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Modi's effort to woo Japan is nothing but "foolish crush", based on "old-fashioned" dictum of Asian values

By Our Representative
In a strongly-worded editorial, Bloomberg, a major source for global business and financial market news, has characterized Prime Minister Narendra Modi’s effort to go out of the way to woo Japan as nothing but “India’s foolish crush.” A Bloomberg View comment, it says, “Canceling talks with Pakistan, or rejecting the World Trade Organization deal reached at Bali, Modi could be projecting the India that can say no. But it is hard not to suspect anachronism and naivete in Modi’s plan to model India’s economy on Japan’s postwar achievements.”
Suggesting that India is wooing Japan at a time when the Japanese bubble has already burst, the commentary says, “The export-oriented economies of Japan and its Asian clients achieved their highest growth when most Chinese were still wearing drab Mao suits. The spirit of innovation long ago shifted from Sony to Apple; and Abenomics (named after Japanese Prime Minister Shinzo Abe), the engine of a fresh national ascent to glory and power, is now running on empty.”
Pointing out that even Malaysian Prime Minister Mahathir Mohamed, who once banked heavily on Japanese development, “now thinks Japan made too many irrevocable mistakes, and has switched his affections to the Korea of Samsung and Hyundai”, it says, “Arriving in Japan, Modi will no doubt find some good deals for India. But he will also find the beloved old shrine of Hindu nationalists deserted, the faithful long gone in search of other gods.”
The commentary has been authored by a reputed scholar, Pankaj Mishra, who is author of many books, including "From the Ruins of Empire: The Intellectuals Who Remade Asia" and "Temptations of the West: How to be Modern in India, Pakistan, Tibet and Beyond" He is currently a fellow of Britain's Royal Society of Literature. Mishra thinks that it is no compliment that Modi is being hailed at India’s Abe.
Modi may have visited Japan twice during his long decade of ostracism by the West as Gujarat chief minister, and is “one of only three people that Shinzo Abe follows on Twitter”, but Mishra asks, “Can Modi’s old-fashioned reverence for all things Japanese, from the tea ceremony to nuclear plants, produce the right blueprint for India’s future?”
He points out, After all, Japan today offers less instruction in world-conquering industrial growth and innovation than in the admirable art of "bending adversity" -- the title of a superb new book on Japan by David Pilling that Modi might find more up-to-date than Vivekananda’s musings.”
“The Japanese state’s striking early example of fostering internationally competitive local industries was closely followed by countries such as South Korea and Taiwan”, the commentator says, adding, “Leaders of Malaysia and Indonesia eagerly sought Japanese investment in their economies, primarily to diversify their industrial bases.” They have lost all hope from Japan now.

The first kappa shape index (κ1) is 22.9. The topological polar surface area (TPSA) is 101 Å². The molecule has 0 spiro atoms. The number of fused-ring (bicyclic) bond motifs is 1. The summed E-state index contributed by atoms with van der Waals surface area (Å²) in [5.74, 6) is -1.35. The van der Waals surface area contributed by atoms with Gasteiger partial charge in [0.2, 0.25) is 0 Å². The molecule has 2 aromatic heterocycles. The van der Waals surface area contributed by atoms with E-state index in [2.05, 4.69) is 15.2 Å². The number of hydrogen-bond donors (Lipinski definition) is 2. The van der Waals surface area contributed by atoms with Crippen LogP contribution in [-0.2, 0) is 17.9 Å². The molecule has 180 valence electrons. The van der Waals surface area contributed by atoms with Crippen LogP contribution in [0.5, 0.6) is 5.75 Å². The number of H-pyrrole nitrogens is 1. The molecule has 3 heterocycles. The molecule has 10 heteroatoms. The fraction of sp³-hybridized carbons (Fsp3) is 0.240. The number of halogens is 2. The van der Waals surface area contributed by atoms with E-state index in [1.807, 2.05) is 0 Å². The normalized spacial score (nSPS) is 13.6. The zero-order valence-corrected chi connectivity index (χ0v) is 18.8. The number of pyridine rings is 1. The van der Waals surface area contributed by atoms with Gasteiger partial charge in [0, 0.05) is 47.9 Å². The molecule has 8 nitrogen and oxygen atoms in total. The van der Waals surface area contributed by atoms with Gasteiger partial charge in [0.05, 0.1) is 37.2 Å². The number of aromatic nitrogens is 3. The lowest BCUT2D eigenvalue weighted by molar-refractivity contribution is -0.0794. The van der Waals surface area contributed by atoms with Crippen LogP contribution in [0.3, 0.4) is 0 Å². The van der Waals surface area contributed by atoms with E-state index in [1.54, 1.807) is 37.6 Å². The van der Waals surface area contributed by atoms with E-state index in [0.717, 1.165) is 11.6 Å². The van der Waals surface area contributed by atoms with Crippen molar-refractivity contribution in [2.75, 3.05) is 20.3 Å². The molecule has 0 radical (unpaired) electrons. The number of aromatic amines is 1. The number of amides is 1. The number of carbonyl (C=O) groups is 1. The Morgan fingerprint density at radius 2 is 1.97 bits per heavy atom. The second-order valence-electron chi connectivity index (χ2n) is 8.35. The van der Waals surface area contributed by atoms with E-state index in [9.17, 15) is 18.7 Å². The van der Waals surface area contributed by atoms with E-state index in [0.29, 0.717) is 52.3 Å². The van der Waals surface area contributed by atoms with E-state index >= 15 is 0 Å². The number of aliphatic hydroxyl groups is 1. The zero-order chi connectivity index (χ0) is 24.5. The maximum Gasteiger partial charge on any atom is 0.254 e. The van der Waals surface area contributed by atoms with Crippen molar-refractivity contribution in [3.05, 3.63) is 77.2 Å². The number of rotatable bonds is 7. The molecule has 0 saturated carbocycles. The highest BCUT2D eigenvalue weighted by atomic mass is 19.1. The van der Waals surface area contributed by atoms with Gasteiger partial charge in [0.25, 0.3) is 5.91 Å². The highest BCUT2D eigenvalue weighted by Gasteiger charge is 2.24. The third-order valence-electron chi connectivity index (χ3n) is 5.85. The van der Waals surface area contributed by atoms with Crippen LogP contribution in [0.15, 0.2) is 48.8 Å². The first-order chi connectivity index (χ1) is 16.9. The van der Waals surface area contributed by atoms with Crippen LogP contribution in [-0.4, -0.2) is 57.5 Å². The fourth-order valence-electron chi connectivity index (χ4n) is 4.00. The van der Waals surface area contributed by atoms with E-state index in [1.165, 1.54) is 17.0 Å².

“The most avid of these Asian Japanophiles was Mahathir, the long-lasting prime minister of Malaysia and unabashed exponent of majoritarian nationalism. His own Look East policy was grounded in economic relations with Japan as well as racial and civilizational assertions of difference, and included an explicit anti-Western posture”, Mishra says.
He further says, “For a while, everything seemed to be going well. Then, in the 1990s the limits of Japanese developmentalism were exposed by the new age of globalization. So much of the Japanese economic miracle had been contingent on US willingness during the Cold War to open its own markets to Japanese manufacturers while turning a blind eye to Japan’s blatantly protectionist trade policies and restrictions on capital movement.”
“Japan’s comparative advantage couldn’t last, and it didn't. The Asian financial crisis then went on to expose, among other things, the dangerous overreliance on foreign investment of countries like Malaysia. We haven’t heard much about Asian Values since then; those who look east now seek out China rather than Japan”, Mishra underlines.
Saying that Modi is only seeking to invoke Asia’s “three outspoken leaders” of the 1980s -- Singapore’s Lee Kuan Yew, Malaysia’s Mahathir Mohamad and Japan’s Shintaro Ishihara – who talked of "Asian salues", Mishra comments, “Lee typically argued that the only antidote to ‘the disruptive individualism of Western liberalism’ was renewed stress on ‘individual subordination to the community’.” This “coincides perfectly with the values cherished by the RSS”.

Comments

Anonymous said…
I would and I bet most of us will be ok with "foolish crush" for Japan against China or Pakistan any day.

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